Black drinking practices in Northern California

Raul Caetano, Denise Herd

Research output: Contribution to journalArticle

16 Scopus citations

Abstract

The data for this research come from three independent community surveys conducted between 1979 and 1980 in the San Francisco Bay Area. All surveys followed the same sampling plan and only probability techniques were employed. Of a total of 4,150 adult respondents, 1,206 identified themselves as Blacks and are analyzed in this report. A total of 29% of the females and 16% of the males are abstainers. Frequent heavier drinkers comprise 22% of the males but only 6% of the females. Among males, heavier drinking and alcohol problems are highest among those in their thirties and, therefore, cannot be associated with a youthful lifestyle as it happens in the United States general population. Characteristics such as income, employment status, and education are not associated with drinking. Religion, however, is associated with drinking patterns, and Fundamentalists have significantly more abstainers and light drinkers than other religious groups. These findings are also discussed in the light of Black culture and minority status. It is suggested that drinking patterns among Blacks are influenced more by internal norms originated from common cultural and sociopolitical characteristics than from norms associated with class affiliations in the larger society.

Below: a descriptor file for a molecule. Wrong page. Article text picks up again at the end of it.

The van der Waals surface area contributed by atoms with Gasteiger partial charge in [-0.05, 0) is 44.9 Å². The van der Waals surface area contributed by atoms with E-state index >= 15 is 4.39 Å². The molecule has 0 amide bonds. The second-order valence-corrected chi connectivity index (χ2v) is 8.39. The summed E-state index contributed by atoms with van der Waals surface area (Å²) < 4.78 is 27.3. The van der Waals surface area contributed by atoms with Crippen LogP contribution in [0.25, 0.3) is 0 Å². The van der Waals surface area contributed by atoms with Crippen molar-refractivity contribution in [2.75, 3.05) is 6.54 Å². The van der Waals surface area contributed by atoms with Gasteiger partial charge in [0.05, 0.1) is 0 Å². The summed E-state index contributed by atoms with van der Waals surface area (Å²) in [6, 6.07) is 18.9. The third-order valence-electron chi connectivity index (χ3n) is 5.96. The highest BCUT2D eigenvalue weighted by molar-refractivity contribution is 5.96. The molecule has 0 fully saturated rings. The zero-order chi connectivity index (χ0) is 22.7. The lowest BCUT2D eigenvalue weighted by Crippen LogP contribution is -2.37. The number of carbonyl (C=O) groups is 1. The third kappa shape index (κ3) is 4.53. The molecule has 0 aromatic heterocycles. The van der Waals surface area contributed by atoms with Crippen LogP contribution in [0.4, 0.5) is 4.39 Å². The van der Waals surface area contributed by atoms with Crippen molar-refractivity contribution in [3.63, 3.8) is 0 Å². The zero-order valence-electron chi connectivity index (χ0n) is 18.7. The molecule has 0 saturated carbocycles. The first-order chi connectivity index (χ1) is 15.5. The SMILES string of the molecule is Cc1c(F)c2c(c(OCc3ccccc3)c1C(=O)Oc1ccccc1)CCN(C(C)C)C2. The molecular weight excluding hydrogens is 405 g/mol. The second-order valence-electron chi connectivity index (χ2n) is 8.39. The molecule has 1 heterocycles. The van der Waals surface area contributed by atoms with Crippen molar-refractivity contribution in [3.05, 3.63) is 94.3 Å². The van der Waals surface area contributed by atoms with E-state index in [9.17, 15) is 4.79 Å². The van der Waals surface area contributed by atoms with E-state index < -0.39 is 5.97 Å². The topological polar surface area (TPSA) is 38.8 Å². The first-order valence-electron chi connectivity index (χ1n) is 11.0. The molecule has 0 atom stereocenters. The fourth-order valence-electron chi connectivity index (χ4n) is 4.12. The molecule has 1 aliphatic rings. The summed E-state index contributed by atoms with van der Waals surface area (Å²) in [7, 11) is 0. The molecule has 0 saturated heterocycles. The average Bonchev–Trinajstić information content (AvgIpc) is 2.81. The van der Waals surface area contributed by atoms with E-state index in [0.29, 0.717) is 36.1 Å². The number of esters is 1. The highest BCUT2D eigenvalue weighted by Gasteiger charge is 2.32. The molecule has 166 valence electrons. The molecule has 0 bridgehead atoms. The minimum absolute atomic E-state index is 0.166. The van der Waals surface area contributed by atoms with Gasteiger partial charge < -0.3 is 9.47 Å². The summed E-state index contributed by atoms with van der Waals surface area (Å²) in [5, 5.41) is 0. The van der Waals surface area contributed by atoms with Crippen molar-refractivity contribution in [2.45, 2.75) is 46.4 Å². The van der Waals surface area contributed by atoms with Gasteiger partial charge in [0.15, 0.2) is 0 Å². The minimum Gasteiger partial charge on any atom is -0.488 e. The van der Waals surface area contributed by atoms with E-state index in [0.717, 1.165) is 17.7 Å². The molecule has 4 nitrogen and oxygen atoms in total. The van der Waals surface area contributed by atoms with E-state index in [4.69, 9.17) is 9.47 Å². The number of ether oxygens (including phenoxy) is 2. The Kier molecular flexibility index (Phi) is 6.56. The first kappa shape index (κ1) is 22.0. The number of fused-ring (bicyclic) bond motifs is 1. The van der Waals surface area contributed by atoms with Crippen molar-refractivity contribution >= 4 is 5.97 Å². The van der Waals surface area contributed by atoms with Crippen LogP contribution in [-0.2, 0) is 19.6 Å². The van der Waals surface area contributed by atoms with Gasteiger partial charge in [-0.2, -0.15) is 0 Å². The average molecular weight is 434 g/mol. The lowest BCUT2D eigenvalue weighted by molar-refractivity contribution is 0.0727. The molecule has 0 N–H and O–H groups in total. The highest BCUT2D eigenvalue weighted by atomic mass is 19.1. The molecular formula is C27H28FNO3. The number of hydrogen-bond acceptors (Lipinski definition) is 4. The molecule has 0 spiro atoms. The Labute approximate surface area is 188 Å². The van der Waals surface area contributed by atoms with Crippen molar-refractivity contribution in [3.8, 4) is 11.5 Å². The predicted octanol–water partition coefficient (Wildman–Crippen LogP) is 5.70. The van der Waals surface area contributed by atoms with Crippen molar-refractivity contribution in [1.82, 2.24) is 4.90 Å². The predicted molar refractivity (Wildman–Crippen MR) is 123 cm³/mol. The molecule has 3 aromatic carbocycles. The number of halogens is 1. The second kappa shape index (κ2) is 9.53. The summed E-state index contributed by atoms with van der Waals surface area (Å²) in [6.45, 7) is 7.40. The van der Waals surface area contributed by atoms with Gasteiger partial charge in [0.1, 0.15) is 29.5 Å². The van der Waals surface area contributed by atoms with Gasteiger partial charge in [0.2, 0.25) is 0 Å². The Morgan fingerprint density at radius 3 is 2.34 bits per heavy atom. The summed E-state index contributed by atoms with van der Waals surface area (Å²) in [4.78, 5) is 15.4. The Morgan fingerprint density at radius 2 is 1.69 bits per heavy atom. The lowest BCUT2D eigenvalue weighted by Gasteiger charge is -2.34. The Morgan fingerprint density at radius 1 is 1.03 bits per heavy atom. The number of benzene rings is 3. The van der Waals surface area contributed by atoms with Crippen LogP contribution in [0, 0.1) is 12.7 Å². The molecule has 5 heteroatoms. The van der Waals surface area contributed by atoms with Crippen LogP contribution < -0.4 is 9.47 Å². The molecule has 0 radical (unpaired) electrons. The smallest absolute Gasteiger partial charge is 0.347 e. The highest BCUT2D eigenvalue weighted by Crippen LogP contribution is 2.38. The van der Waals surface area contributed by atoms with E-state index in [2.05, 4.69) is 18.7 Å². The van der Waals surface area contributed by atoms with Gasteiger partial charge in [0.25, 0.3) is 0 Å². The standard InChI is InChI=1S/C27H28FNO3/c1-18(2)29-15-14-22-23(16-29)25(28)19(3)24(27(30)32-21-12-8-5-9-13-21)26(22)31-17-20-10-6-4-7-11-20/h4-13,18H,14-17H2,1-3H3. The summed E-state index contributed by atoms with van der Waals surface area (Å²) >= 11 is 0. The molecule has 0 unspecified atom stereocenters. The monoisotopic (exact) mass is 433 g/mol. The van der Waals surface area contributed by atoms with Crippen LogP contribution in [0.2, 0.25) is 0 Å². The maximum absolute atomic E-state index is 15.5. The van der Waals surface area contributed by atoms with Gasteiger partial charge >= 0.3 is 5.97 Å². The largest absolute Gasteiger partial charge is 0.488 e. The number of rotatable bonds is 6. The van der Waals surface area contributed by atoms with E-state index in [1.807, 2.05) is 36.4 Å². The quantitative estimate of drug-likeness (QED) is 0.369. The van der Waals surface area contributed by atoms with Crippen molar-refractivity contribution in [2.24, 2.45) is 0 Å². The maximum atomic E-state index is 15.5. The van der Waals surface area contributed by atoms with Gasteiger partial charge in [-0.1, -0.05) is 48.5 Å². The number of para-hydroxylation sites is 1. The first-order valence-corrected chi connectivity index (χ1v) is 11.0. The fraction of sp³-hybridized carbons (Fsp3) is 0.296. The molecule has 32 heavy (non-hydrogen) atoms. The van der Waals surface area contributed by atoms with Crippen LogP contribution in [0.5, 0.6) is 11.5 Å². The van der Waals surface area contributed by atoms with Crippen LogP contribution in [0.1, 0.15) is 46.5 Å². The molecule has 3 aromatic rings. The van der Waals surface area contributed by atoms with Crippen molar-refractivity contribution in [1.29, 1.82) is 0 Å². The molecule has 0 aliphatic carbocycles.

Original languageEnglish (US)
Pages (from-to)571-587
Number of pages17
JournalAmerican Journal of Drug and Alcohol Abuse
Volume10
Issue number4
DOIs
StatePublished - Jan 1 1984

ASJC Scopus subject areas

  • Medicine (miscellaneous)
  • Clinical Psychology
  • Psychiatry and Mental health

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